By Elizabeth Prata
A reader asked me my opinion of a certain author, which happens a lot. In this case it was Linda Dillow. I had not heard of her or her ministry.
It is encouraging to me when women are careful before getting involved rather than asking me how to get out after they already have been grabbed by false teachers.
I was not familiar with Linda Dillow. As I went about searching for information on her, I thought it would be a good idea to present how I vet an author. Mine isn’t a foolproof method, and there are undoubtedly things I’m overlooking, but I feel it gains me enough information initially as to whether to proceed in absorbing the author’s material or recommending her to others. My discernment radar is always up after accepting an initial positive assessment. Discernment’s not a “one and done” kind of thing.
As always, check yourself, check ME out, and pray for wisdom.
First, I read Dillow’s About page of her ministry. I looked at who she partnered with in conferences or in her ministry, such as, who is on her Board or listed with her on her page. I read her bio. I read her beliefs or mission if she has one posted.
I also looked at her past life history. In Dillow’s case, her past life included years abroad as a missionary. Now home from the mission field, her recently established ministry involves younger women and chastity, abstinence, and sexuality in proper context. This is good, it’s a needed ministry topic. I continued.
On Amazon, I read the first pages of her book Calm the Anxious Heart. I like reading portions of an author’s book either on Google or Amazon, because when she authors a mainstream book published by a recognized company, it goes through a long process with oversight. The author writes exactly what she wants to say. She can’t blame anything untoward on a misquote or a hasty comment. I feel it’s a good way to view her stances on biblical concepts, and to see how she uses verses (In context or out of context? Faddishly or properly?).
I also plug in key words such as sin, wrath, judgment, Gospel, etc, and search inside the book to see if those words, verses, or concepts appear. If they do, I look to see if they are used correctly.
Nothing jumped out at me as far as misusing the Bible, taking things out of context or false doctrine. I almost stopped after looking at this one book, but I’m glad I didn’t.
I then read the first chapter of the book about Satisfy My Thirsty Soul: For I am desperate for Your presence. It was the capitalized ‘Your’ that got me. And ‘presence’. I’ve seen that phrase in Sarah Young’s heretical books Jesus Calling and the fad her books sparked. Jesus Calling was published just a couple of years prior to Dillow’s.
I was saddened to see that Dillow wrote that as she grew weary in the well doing on the mission field, she said that she longed for “something more” and longed “to hear His personal voice to me.” Those are quotes. That is exactly how Sarah Young phrased her longing in her books: “I knew that God communicated with me in the Bible, but I yearned for more.” Dillow, too, longed for something more and wanted to hear the voice of God outside of the pages of His Holy Writ. Dillard wrote that she was knew He is omnipresent, but that wasn’t enough. In her words, she wanted a ‘face to face encounter with Him’. What? Like Moses?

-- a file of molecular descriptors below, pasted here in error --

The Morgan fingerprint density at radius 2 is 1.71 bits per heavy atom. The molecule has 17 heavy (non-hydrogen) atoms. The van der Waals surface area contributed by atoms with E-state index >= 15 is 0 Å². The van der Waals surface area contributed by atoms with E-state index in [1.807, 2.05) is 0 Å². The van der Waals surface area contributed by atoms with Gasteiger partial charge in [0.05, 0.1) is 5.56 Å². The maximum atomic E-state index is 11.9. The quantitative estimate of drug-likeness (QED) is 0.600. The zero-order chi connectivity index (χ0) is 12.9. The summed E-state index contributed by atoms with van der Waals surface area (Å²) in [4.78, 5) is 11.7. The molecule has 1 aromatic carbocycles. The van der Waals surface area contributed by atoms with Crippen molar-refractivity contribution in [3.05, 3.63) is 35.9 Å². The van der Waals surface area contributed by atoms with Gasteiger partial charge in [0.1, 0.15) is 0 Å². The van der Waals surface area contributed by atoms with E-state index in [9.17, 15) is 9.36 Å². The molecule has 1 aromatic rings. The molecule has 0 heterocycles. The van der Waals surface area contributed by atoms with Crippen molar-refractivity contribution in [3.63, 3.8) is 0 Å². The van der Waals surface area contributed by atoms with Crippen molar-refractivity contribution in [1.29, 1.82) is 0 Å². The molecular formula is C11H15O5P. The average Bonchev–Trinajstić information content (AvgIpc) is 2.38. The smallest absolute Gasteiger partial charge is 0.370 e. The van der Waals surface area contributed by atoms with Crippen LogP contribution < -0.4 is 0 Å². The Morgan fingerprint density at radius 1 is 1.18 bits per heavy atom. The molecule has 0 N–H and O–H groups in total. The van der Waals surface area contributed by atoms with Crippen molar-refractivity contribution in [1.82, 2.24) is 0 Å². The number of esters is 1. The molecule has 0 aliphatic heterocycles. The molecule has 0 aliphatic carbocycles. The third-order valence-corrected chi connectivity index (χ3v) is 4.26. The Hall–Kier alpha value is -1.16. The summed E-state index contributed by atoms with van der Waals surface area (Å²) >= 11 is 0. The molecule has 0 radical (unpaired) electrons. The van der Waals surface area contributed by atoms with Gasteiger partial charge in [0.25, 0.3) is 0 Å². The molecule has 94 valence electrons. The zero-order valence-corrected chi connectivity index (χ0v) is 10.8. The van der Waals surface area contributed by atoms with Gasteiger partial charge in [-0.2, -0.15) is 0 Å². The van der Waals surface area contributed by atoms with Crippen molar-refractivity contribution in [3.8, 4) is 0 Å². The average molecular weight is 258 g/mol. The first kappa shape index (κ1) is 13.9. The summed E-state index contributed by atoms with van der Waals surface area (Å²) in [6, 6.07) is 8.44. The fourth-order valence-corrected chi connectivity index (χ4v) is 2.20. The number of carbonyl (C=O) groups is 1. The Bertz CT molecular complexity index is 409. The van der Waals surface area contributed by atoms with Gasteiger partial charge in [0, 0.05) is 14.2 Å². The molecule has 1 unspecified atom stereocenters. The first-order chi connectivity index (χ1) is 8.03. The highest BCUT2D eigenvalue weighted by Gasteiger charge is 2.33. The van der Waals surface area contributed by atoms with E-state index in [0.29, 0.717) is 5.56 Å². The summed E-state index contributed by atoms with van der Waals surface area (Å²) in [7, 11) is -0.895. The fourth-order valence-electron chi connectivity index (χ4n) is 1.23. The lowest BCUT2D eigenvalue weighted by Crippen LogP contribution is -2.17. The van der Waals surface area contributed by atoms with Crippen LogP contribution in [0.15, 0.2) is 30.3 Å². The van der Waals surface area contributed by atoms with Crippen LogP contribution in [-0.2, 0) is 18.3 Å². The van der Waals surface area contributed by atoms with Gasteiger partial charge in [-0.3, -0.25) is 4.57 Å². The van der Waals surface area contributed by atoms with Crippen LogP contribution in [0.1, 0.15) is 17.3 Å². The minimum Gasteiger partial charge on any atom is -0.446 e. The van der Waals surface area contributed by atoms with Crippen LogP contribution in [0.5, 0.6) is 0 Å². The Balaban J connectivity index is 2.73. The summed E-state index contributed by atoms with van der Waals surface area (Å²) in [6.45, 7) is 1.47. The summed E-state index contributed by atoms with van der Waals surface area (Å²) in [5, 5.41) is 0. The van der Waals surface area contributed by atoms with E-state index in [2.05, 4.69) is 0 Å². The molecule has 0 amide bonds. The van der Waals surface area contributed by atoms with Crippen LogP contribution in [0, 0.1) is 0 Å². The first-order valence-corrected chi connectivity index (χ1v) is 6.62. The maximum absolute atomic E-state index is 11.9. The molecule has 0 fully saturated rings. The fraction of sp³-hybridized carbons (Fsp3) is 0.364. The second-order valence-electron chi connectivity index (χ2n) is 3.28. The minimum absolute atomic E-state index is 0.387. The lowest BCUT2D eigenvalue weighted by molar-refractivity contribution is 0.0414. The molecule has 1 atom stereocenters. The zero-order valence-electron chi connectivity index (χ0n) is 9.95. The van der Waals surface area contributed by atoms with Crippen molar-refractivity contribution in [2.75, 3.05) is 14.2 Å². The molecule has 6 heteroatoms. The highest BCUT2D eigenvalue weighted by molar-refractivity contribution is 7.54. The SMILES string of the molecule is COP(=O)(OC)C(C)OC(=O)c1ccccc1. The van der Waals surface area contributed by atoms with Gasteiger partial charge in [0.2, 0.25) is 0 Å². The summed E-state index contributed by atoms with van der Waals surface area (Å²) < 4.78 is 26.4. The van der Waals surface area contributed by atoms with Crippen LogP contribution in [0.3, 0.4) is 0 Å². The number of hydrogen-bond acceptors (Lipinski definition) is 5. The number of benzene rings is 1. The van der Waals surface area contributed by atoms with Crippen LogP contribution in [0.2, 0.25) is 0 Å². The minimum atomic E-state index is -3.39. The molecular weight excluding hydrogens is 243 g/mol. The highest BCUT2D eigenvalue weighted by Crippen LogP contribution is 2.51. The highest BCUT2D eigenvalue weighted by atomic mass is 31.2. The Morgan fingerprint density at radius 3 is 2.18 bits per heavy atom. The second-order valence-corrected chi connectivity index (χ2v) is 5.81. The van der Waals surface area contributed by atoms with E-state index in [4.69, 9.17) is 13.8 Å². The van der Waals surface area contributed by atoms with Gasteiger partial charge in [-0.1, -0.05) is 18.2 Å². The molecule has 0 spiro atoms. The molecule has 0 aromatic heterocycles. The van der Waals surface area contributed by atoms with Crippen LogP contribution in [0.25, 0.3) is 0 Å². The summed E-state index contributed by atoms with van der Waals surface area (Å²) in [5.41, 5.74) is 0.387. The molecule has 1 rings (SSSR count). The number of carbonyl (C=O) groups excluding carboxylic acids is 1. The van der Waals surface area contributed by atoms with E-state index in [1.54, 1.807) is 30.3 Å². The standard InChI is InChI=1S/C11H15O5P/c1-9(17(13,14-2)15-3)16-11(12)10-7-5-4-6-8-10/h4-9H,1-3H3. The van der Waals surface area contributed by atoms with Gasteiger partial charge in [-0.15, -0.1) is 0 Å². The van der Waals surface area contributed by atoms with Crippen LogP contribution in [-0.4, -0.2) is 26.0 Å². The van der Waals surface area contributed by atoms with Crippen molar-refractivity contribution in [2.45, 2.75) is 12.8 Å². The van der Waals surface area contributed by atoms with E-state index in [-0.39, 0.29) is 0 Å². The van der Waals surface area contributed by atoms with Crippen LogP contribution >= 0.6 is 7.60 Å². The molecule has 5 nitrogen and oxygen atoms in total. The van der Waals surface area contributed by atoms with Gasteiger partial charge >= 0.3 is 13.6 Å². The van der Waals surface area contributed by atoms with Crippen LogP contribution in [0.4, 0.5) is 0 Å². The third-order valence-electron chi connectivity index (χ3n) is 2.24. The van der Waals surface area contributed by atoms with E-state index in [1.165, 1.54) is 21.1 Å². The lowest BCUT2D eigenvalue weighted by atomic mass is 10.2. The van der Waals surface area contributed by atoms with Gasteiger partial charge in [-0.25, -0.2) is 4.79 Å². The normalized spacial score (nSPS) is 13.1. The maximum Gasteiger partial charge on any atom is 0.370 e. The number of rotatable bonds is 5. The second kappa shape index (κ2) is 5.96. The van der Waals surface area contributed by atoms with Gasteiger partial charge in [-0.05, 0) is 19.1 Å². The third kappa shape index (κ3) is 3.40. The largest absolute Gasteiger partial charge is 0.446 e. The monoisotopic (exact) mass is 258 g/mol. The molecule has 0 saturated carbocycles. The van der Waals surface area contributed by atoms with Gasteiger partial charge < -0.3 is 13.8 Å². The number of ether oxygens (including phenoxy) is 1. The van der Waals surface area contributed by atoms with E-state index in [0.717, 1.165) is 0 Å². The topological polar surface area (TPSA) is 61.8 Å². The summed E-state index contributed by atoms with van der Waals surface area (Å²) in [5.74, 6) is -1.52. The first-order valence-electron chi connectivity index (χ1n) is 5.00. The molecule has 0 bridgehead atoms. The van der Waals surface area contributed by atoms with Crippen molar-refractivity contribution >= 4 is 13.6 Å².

Look at her sources. In this case her bibliography included solid men like John MacArthur, Jerry Bridges, & Walvoord, but also mystics like Henri Nouwen, Richard Foster, and Watchman Nee.
No. Just no.
Her books seem to be typical “women’s books,” sadly. So many of these ‘chick books’ that tackle women’s Christian Living issues are full of personal anecdotes and chatty stories that we’re supposed to connect with even though we know that as women, our experiences are certainly not universal just because we’re women. That’s why just explaining the Bible is better.
And as we read the author’s anecdotes and stories with some scripture sprinkled in, this is somehow supposed to help advance us on our walk with Christ. It’s theology lite, and Dillow’s seems to be in the same vein as many women’s Christian Living type books.
Her books like so many others try to trap women with the longings for intimacy we supposedly lack, longings we all supposedly share. She rightly says that the intimacy should be with God but the trap comes when teaching we can and should seek personal encounters with Him outside of His word. She wrote on page 103 “we obey God’s word AND His voice.” No. We obey His word, for that IS His voice.
As far as the chatty anecdotes go, we may or may not connect with someone’s experience, but better is to have more of the word of God in a book than anecdotes. The Spirit is sure to connect us to HIS word. Rather than reading someone else’s story we can read God’s story. If we want someone’s story, read a biography.
A good book on the topic of contentment is Jeremiah Burroughs’ Rare Jewel of Christian Contentment. It is a Puritan Paperback sold thru Banner of Truth books. It’s short but powerful. If the Puritan language is too big a hurdle to overcome, there are modernized versions of Rare Jewel recommended thru Monergism, edited by William Gross. There are read-aloud versions too, on Youtube.
Also good is Maturity by Sinclair Ferguson, a book along the same topic lines as Dillow’s Calm the Anxious Heart. Also good is Healthy Christian Growth by Ferguson as well.
Just because we’re women we don’t have to read books by women. I know it seems reasonable to read women or study the Bible from curricula written by women, but I always advocate for women to read solid men. Less chance of running into the female foolishness and falsity. Also read the actual Bible: the Bible transcends gender. His word is always applicable to women OR men.